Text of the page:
The Prodigal God: Recovering the Heart of the Christian FaithWritten by Timothy Keller Reviewed By Andrew David Naselli
Dutton published this book later in the same year that Tim Keller’s The Reason for God: Belief in an Age of Skepticism (New York: Dutton, 2008) was a New York Times bestseller. This little book—about one-third the size of The Reason for God—analyzes Jesus’ best-known and most-loved parable. Most people call the story “the parable of the prodigal son,” but Keller argues that a more accurate title is “the parable of the two lost sons.” The book’s provocative title underscores God’s reckless extravagance.
Most people focus on the wayward, disobedient younger brother in the story, but Jesus was emphasizing the self-righteous, obedient older brother. The two brothers “portray the two basic ways people try to find happiness and fulfillment,” “personal significance and worth.” The younger brother represents “self-discovery” and the older brother “moral conformity” (p. 29). Both the younger and elder brothers rebelled, “but one did so by being very bad and the other by being extremely good” (p. 36). Elder-brother types are religious people who attempt to follow very strict moral rules, but their motivation is sinful because “their goal is to get leverage over God, to control him, to put him in a position where they think he owes them” (p. 38). They “obey God to get things. They don’t obey God to get God himself” (pp. 42–43). Four features distinguish elder-brother types: (1) anger, bitterness, and confusion; (2) superiority; (3) joyless, fear-based, slavish compliance; and (4) no assurance of God’s love (pp. 49–63). Keller then insightfully applies the story to elder brothers, younger brothers, and “genuine Christians who are elder brotherish” (pp. 66ff.). It’s all deeply convicting.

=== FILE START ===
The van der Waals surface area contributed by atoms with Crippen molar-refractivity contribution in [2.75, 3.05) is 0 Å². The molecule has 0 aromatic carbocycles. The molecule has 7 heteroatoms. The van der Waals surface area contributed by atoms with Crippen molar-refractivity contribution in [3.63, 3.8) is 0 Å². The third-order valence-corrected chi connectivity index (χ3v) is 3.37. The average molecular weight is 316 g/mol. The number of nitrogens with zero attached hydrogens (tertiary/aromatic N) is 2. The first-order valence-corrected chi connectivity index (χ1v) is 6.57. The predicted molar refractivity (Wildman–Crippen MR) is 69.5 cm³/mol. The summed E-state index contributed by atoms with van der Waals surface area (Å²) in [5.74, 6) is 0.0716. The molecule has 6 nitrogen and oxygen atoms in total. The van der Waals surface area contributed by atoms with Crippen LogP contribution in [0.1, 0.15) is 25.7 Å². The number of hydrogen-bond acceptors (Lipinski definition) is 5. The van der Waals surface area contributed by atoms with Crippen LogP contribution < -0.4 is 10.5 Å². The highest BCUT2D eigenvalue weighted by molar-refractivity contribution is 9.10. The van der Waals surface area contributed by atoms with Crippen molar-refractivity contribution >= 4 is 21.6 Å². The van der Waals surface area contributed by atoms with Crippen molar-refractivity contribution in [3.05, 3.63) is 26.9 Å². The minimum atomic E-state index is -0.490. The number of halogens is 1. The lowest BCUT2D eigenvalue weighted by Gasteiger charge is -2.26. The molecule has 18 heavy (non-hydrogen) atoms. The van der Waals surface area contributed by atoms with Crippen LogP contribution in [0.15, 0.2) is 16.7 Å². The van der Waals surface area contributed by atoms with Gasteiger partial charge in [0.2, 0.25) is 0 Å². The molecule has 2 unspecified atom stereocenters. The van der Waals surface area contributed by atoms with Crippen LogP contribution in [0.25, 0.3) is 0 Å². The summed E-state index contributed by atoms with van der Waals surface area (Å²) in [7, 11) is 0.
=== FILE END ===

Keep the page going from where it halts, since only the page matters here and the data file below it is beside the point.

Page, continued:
Like The Reason for God, this book is just as profitable for religious people as non-religious. Zondervan has produced a corresponding DVD and discussion guide to help small groups and churches benefit even more from Keller’s winsome presentation, and Keller’s church has made his six-part sermon series on Luke 15:11–32 available online.
Andrew David Naselli
Andy Naselli is assistant professor of New Testament and Biblical Theology at Bethlehem College and Seminary in Minneapolis and administrator of Themelios.
Other Articles in this Issue
Bearing Sword in the State, Turning Cheek in the Church: A Reformed Two-Kingdoms Interpretation of Matthew 5:38–42
Among the many biblical passages that provoke controversial questions about Christian non-violence and cooperation with the sword-bearing state, perhaps none presses the issue as sharply as Matt 5:38–42...